Behavioural theories were the main tool of psychologists from the 1960s to the 1980s. These theories attempt to use a person's past and the environment she grew up in as the factors to describe and predict behaviour. The basic premise of behavioural theories is that human nature is completely reliant on the environment. Modern psychologies have since abandoned behavioural theories for the most part, because these theories are severely limited.
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Ignorance of Genetics
Behavioural theories completely reject the idea of genetics having an influence on human behaviour. Psychology in its modern form, on the other hand, accepts genetic influence on human behaviour as a fact. One of the most prominent social psychologists, Kurt Lewin, tried to resolve the limitation of behavioural theories by giving his famous equation: behaviour is a function of the person (genetic nature) and the environment. Behavioural theories lack one of the vital factors in Lewin's equation, and cannot completely describe human behaviour.
Psychologists that developed behavioural theories backed these theories on experiments containing stimuli that are not easily relatable. In these experiments artificial environments are constructed to condition subjects to associating these normally unrelatable stimuli, such as food and electric shock. The psychologists then generalised their results to all sets of stimuli, no matter how easily the relationships between these stimuli are made. The limitation in this case is that such a generalisation cannot scientifically follow such experiments. In short, this generalisation by behavioural theories is flawed.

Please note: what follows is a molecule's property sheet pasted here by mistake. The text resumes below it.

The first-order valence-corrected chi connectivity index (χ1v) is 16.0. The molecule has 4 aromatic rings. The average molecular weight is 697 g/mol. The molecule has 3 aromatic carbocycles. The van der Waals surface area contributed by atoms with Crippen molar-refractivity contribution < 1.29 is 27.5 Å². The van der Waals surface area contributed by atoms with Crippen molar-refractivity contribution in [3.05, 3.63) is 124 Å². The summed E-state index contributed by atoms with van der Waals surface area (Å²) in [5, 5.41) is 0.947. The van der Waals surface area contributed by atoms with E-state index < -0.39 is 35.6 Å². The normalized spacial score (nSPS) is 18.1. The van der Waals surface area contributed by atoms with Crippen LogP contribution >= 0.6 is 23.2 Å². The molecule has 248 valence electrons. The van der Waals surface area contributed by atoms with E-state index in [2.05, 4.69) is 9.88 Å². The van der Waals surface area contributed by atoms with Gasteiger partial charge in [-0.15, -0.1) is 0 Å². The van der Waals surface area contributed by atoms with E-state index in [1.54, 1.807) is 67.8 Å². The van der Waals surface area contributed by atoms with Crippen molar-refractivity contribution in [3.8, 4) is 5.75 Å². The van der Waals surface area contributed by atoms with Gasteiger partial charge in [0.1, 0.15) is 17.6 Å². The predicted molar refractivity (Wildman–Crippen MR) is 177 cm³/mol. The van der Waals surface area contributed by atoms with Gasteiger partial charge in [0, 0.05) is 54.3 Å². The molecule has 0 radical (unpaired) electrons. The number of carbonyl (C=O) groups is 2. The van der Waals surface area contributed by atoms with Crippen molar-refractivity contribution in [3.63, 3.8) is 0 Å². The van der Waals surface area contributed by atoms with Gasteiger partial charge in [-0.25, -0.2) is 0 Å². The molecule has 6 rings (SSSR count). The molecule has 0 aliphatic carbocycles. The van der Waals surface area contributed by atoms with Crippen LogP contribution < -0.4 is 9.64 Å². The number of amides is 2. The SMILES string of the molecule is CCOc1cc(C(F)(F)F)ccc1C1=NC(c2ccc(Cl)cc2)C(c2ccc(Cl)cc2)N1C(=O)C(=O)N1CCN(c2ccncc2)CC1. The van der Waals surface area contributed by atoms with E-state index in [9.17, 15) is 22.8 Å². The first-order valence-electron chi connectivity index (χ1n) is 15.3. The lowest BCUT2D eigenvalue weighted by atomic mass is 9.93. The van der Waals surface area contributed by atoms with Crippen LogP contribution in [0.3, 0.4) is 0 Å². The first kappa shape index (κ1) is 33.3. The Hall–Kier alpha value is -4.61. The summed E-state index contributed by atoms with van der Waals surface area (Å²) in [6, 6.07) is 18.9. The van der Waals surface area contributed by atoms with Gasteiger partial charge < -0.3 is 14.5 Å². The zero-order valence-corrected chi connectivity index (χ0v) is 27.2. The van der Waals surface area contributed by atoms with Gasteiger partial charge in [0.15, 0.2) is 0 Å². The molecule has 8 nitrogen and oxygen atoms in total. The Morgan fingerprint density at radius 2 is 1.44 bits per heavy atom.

Behavioural theories also ignore the cognitive aspects of human psychology. Because behavioural theories explain everything in terms of the "outside" (behaviour) and discard the "inside" (mental processes, genetic influences, emotions and so on), ideas like memory and though processes cannot enter the behavioural explanations of human actions. However, much research in psychometrics, the field of psychological measurement, has shown that these mental aspects predict much of human behaviour. One example is how personality tests correlate to human decisions such as job and mate selection. In this respect, behavioural theories see humans as no different creatures than animals: mental processes are not important.
Behavioural theories are useless in explaining mental problems. Because behavioural theories treat the human mind as a "black box," they have no place in explaining diseases that are associated with abnormal thought processes such as schizophrenia and paedophilia. It then follows that behavioural theories cannot assist those with mental diseases in their treatment processes.
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